While this phrase is the title to a classic Boyz II Men song, it doubles for my feelings on the phase of research I just finished ⎯ looking at the racial makeup of various places Burleigh performed or spoke at. At first, I was excited to add this element to our data on Burleigh performances, because this information could be a good visual aid in thinking critically about where Burleigh ended performing and why/how. However, the information on what places were segregated, mixed, integrated, etc. is not readily available to the public, let along all in one place. It was clear from the beginning that New York was reported on the most heavily in this regard, but even that isn’t saying much. In New York here are some helpful starting places:
- Digital Harlem Blog
- From Abyssinian to Zion: A Guide to Manhattan’s Houses of Worship by David Dunlap
- Black Manhattan by James Weldon Johnson
Outside of New York, there a few angles from which you could begin. One is to thoroughly look through Simm’s Blue Book (below) and the Negro Motorist Green Book, which were written as handbooks for traveling African-Americans looking for safe and accommodating services in the US. Another is looking at the history of churches and their congregations through books such as Negro Segregation in the Methodist Church (Culver) or (the slightly less helpful) the Negro Ghetto (Weaver). Finally, the most promising (and most laborious) way I have found so far is to search newspapers, archives, and databases for one place and start connecting dots yourself. This was too time consuming for an element of the project that would only be partially developed, but could develop into something generally uncharted and exciting given more time.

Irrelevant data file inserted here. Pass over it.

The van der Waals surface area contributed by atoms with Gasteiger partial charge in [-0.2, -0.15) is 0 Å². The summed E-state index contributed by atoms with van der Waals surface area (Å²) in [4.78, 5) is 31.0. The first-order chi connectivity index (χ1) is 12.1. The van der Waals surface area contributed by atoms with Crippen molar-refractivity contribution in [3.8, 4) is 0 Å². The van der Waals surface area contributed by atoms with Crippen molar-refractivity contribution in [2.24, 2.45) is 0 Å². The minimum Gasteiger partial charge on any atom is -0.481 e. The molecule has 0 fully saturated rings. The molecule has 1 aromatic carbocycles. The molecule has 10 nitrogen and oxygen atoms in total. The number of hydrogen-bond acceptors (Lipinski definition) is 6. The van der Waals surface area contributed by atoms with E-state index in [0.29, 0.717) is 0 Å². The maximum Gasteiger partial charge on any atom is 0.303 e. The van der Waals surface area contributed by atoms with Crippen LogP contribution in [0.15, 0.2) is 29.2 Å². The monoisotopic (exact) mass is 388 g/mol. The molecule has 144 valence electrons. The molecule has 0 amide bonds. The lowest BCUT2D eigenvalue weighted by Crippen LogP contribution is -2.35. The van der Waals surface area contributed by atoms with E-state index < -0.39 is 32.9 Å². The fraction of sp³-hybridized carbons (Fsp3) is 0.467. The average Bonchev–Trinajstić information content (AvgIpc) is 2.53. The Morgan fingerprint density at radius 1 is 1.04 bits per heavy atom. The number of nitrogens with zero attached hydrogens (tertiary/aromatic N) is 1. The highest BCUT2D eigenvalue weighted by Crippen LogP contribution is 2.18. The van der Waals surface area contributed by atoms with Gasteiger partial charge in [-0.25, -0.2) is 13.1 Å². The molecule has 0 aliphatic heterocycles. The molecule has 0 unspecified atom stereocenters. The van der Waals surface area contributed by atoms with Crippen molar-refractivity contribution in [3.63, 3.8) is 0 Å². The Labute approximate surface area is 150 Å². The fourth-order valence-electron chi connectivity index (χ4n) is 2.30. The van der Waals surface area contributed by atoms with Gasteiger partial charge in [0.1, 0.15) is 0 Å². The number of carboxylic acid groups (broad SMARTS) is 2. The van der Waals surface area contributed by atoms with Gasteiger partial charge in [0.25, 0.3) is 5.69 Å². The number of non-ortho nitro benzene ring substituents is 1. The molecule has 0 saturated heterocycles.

My best piece of advice for anyone wanting to incorporate this (or any detail like it) into their data is to start recording mentions of it as soon as it is a serious consideration. The biggest reason for this is because mentions of race and segregation in the early 20th century were most often implicit. What this means for research is that you are more likely to understand the racial makeup of a concert hall while looking through a review than by plugging “history Festival Hall race” into a database. Another reason for looking as early as possible is because you can get an earlier grasp on whether the research is worth pursuing in the allotted time. In my case, I’m not sure that even if we had started searching earlier that it would have been enough time to accomplish all we had set out to do. However, it would be frustrating to have to put something down only because you hadn’t started five days earlier.Keep in mind, mapping the racial composition of concert venues could be a project unto itself, so pace yourself (but also, someone should make that map).
We’ve almost come to the end of the road!